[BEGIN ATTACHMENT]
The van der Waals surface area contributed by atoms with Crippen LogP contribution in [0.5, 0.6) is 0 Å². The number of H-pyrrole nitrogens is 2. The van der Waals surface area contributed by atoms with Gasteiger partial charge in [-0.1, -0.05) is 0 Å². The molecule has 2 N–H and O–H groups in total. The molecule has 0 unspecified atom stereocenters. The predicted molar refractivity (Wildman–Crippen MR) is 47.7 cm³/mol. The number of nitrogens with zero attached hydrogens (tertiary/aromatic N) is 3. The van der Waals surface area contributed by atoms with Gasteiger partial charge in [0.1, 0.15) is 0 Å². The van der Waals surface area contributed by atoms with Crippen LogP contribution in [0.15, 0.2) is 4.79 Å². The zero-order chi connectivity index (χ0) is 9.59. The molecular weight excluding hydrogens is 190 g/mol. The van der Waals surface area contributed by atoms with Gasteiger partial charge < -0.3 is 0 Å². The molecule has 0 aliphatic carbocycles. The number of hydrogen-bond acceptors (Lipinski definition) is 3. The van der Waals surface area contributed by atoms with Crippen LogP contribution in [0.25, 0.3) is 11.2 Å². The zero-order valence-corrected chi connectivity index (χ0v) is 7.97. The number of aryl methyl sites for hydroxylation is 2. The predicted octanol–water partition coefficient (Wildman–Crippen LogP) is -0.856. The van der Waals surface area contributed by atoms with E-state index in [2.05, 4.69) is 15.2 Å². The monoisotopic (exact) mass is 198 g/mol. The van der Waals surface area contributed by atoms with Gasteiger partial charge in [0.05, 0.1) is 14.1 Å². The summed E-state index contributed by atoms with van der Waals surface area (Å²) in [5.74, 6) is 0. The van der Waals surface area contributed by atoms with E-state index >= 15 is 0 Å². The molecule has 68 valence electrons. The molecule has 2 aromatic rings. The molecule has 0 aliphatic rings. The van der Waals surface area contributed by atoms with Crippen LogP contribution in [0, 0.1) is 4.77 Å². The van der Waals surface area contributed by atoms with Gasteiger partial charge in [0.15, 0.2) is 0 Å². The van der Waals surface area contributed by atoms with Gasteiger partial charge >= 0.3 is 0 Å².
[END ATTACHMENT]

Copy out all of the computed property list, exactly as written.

The van der Waals surface area contributed by atoms with Crippen LogP contribution in [0.5, 0.6) is 0 Å². The number of H-pyrrole nitrogens is 2. The van der Waals surface area contributed by atoms with Gasteiger partial charge in [-0.1, -0.05) is 0 Å². The molecule has 2 N–H and O–H groups in total. The molecule has 0 unspecified atom stereocenters. The predicted molar refractivity (Wildman–Crippen MR) is 47.7 cm³/mol. The number of nitrogens with zero attached hydrogens (tertiary/aromatic N) is 3. The van der Waals surface area contributed by atoms with Gasteiger partial charge in [0.1, 0.15) is 0 Å². The van der Waals surface area contributed by atoms with Crippen LogP contribution in [0.15, 0.2) is 4.79 Å². The zero-order chi connectivity index (χ0) is 9.59. The molecular weight excluding hydrogens is 190 g/mol. The van der Waals surface area contributed by atoms with Gasteiger partial charge < -0.3 is 0 Å². The molecule has 0 aliphatic carbocycles. The number of hydrogen-bond acceptors (Lipinski definition) is 3. The van der Waals surface area contributed by atoms with Crippen LogP contribution in [0.25, 0.3) is 11.2 Å². The zero-order valence-corrected chi connectivity index (χ0v) is 7.97. The number of aryl methyl sites for hydroxylation is 2. The predicted octanol–water partition coefficient (Wildman–Crippen LogP) is -0.856. The van der Waals surface area contributed by atoms with E-state index in [2.05, 4.69) is 15.2 Å². The monoisotopic (exact) mass is 198 g/mol. The van der Waals surface area contributed by atoms with Gasteiger partial charge in [0.05, 0.1) is 14.1 Å². The summed E-state index contributed by atoms with van der Waals surface area (Å²) in [5.74, 6) is 0. The van der Waals surface area contributed by atoms with E-state index >= 15 is 0 Å². The molecule has 68 valence electrons. The molecule has 2 aromatic rings. The molecule has 0 aliphatic rings. The van der Waals surface area contributed by atoms with Crippen LogP contribution in [0, 0.1) is 4.77 Å². The van der Waals surface area contributed by atoms with Gasteiger partial charge in [0.15, 0.2) is 0 Å². The van der Waals surface area contributed by atoms with Gasteiger partial charge >= 0.3 is 0 Å².